Haunted house operators have ghastly amounts of stuff to store, so it would seem they’d make great self-storage tenants. But it turns out some of their storage practices are downright scary.
Once Halloween is over, it’s common for haunted house owners to rent or buy used semi truck trailers or shipping containers to hold their stuff, said Stan Jung, a conceptual engineer based in St. Louis who has designed haunts all over the world.
However, there are some big problems with that strategy, Jung said. Because there’s no temperature control in the trailers or containers, expensive latex masks and other props break down quickly.
“They become almost like goo,” he said.
Haunt owners often buy used trailers or containers to save money, Jung said. Those trailers can have holes and gaps that allow insects and rodents to get in and eat away at props.
“They go to get their stuff out and they’ve got mice and rats jumping out at them,” Jung said. “It’s their first scare of the season.”
Monster of a problem
Storage problems can haunt haunted house owners, as Brad Leith found out during the 10 years he operated The Dunbar Haunted House in Vancouver, BC. At first he ran the haunt out of his own home using a crawl space to store his costumes, machines and props. But then his haunted house took on a life of its own. “It grew rapidly,” he said.
By the time the haunted house had been operating for nearly a decade, Leith’s stuff filled nine storage units at different storage facilities all over the city, costing him tens of thousands of dollars a year.
“Storage was the biggest expense by far,” Leith said.
Devil in the details
Items he kept in storage units included: an enormous hairy werewolf with blood dripping from its fangs that took up the whole bed of Leith’s pickup truck, evil clown masks and about 150 figures that looked like “corpses, frozen bodies and hanging bodies.”
Aside from the expense of renting the storage units – which eventually drove Leith to buy a warehouse that served as both storage and haunted house venue – Leith’s biggest problem was logistics. Before Halloween, he’d make multiple trips to different storage units, hunting for different props, working on them, and putting them back in storage. Leith said that logistics were a real nightmare.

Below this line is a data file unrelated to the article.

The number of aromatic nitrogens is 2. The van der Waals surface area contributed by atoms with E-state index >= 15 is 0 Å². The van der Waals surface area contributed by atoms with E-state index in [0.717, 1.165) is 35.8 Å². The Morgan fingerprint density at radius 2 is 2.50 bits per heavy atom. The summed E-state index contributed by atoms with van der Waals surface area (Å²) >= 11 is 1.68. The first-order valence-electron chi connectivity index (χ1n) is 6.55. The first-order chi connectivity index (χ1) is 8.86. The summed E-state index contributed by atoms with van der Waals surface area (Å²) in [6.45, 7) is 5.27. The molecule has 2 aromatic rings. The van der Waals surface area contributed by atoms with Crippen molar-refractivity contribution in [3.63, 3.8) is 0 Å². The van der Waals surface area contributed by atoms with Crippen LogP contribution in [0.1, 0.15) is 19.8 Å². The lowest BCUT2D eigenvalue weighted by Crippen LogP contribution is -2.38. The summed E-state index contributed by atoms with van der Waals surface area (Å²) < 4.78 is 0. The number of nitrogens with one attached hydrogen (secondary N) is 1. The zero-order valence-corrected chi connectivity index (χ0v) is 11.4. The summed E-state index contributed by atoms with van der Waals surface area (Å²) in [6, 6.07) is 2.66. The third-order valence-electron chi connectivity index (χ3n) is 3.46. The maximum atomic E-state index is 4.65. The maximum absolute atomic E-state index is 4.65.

Shift to ownership
There’s one group of haunted house owners who do not need to rent storage space: those who own or rent permanent locations, according to Leonard Pickel.
Pickel runs Hauntrepreneurs, a consulting company that brokers the sales of used haunted houses, haunted hayrides and props.
See more stats about Halloween in the U.S.
As haunted houses become bigger moneymakers, it’s become less common for owners to run temporary haunted houses that move from year to year, Pickel said.
In fact, about 65 percent of haunted houses are located in permanent spaces that can be used as storage for props in the off season.
Haunted house operators with temporary spaces can make good self-storage tenants, Pickel said. They operate out of their homes or lease vacant space when they are open for business.
Even haunted house operators who use semi trailers for the bulk of their stuff – say, fake stone walls and plywood partitions – could save money by renting a climate-controlled self-storage unit, or several, to store delicate items. An average haunt owner might need one 10 x 20 foot unit for fragile items, while a large haunted house might need double that, according to Pickel.
Protecting their investment
Many haunt operators waste money ruining expensive props with less-than-optimal storage, according to Jung.
“Climate control is very important for the longevity of props,” Jung said.
Pickel said an average haunt could lose $10,000 a year in ruined props. Even dust can ruin masks.
Want to attract haunted house owners to your self-storage facility? Here are three tips:
- Track them down. Hunt for prospective tenants by going to FindaHaunt.com and entering your zip code. Consider offering a 9- or 10-month storage package at a discount for the owners of haunted houses,.
- Haunt them around Halloween. Haunt owners start thinking about storage toward the end of October, Pickel said. Try picking up the phone on weekday morning early in the week, and you’re likely to catch the owner at a less busy time.
- Provide a safe haven. If you have climate-controlled units, emphasize the benefits of storing latex, silicone and expensive animatronic devices away from the horrifying temperature extremes of the summer and winter and safe from hungry critters.
One amateur haunt owner, Matt Champneys, who runs Haunted Halloween Lair, a free haunt in Spanish Fork, UT, rents a storage unit where he keeps props including a creepy old organ and a giant fake pirate ship with a hole blown in the side that he uses as an entryway to his haunt. When you have that much stuff, self-storage is a great solution, Champneys said.
“I’d recommend it for any haunter,” he said.